Along with this is the understanding of the different types, levels, and markets of gigs available. All of this plays strongly into how we each market, operate and execute our business, and of course our business models.

All of this is why we often hear someone buying a magic marketing book or course only to find it's not for them or working for their business.

I too have always enjoyed hearing others approaches, theories, setbacks and successes in their operations.

I agree at the very foundational level you have to first decide the types of shows you want to work. That will usually dictate how you should proceed and what will and won't work for you.
Bairefoot
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Sounds great everyone. I learn more and more every day. When I take the time too. Thanks fellows!
charliecheckers
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Yes- I think the key thing is to learn and grow. With each method the key is to know what the success rate is of the communication being received, responded to and booked. Then you can work to address deficiencies and strategic approaches.
Alwow
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Quote:
On Jan 8, 2019, Dannydoyle wrote:
Well you have to decide what types of shows you want to work. That sounds dumb, but it isn't.

I NEVER go after one night performances. I think it is just not the way I want to work. I would MUCH rather put my effort into having long term shows than one night gigs.

How would one go about getting one night gigs? Well there is a lot of ways. But what works is first identifying the type of show you wish to perform. Who is that target audience? Once you have that target audience, it is about access. How do you get access to these people holding these events that you wish to perform at? Having an access point is always the key.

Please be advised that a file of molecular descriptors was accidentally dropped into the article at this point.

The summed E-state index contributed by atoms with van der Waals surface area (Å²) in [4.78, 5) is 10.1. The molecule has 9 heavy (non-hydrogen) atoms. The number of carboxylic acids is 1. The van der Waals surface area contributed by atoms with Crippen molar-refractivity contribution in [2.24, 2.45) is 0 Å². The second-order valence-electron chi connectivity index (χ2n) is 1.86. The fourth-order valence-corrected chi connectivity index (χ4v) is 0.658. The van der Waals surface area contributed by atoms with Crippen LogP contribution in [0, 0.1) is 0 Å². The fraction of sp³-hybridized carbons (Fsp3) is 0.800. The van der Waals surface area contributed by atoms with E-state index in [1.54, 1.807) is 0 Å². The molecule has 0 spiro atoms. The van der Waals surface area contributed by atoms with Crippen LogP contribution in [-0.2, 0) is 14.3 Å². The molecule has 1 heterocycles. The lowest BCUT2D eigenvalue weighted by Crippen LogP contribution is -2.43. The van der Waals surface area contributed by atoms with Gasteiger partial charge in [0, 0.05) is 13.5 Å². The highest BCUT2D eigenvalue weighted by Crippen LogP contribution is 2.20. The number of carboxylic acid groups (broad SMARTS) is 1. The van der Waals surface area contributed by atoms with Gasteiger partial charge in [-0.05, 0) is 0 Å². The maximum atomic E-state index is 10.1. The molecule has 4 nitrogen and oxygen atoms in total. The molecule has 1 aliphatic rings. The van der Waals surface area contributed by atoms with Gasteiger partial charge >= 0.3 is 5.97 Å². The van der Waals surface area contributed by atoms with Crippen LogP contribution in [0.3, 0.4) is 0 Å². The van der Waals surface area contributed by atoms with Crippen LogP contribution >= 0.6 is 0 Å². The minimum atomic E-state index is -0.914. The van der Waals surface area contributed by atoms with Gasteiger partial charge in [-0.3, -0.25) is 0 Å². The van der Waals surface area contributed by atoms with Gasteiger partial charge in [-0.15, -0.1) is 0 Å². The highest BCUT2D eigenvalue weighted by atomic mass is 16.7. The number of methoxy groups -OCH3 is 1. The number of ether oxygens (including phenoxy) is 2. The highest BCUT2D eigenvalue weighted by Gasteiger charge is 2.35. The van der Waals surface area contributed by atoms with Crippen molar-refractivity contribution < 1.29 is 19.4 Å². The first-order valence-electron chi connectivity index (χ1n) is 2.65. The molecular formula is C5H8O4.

Every type of show has a different access point. So you need to identify that access point no matter WHAT type of show you want to perform. Some have conventions, some are booked better through having a restaurant to work, some dialing for dollars work, some need an agent and on and on.

Once you have your access point you can then focus your efforts better.


I’ll put myself out there by saying, this seems to be the cycle I’m in. I get bookings semi-regularly and have a handful of recurring clients. But, the reality is

1) I hate my 9-5. And I mean I HATE IT, like I’m dying a little inside everyday I go.

2) I’m open to working a restaurant/wine bar or a hotel. I’ve been working on a business plan, my elevator pitch for each scenario as well as various strategy models for execution this year to be successful and escape this cage of a 9-5 I seem to be stuck in.
"Everything I show you is the truth... And the truth is the loveliest of lies"
Bairefoot
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Good Luck man
Wx4usa
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I don't do paid magic shows any more, but I do this in my regular business every day and it just pain works. Just my thoughts. Magicians, corporate, birthdays etc.

What works in my regular business helps me compete in my medium market against national players spending 30-40 times what I spend.
1. Get a good website. So many magicians have horrible websites. Do your own at GoDaddy GoCentral if you want. It super easy, even has calendars.
2. Regular SEO will not work locally.
3. Use google Adwords. NOT Adwords express. Did I say NOT Adwords express. Radius targeting and keyword specific. Use a spy tool to see similar competition's keywords.
4. Get to 50-100 5STAR google reviews FAST. Then Organic FREE search will take over.
5. Work the gold mine that is planned proactive and intentional referrals.
6. FORECAST to your clients that you WILL BE asking for referrals and reviews when you turn them into a raving fan after the show/gig etc.
7. Im sure facebook etc works, but google PPC is your HVT High Value Target until your organic FREE search takes over.
8. Also you MUST do Google My Business its free and most magicians Ive looked up don't do it! Gotta have it to do the reviews. If you don't want to have your home address that's fine, get a UPS Store address.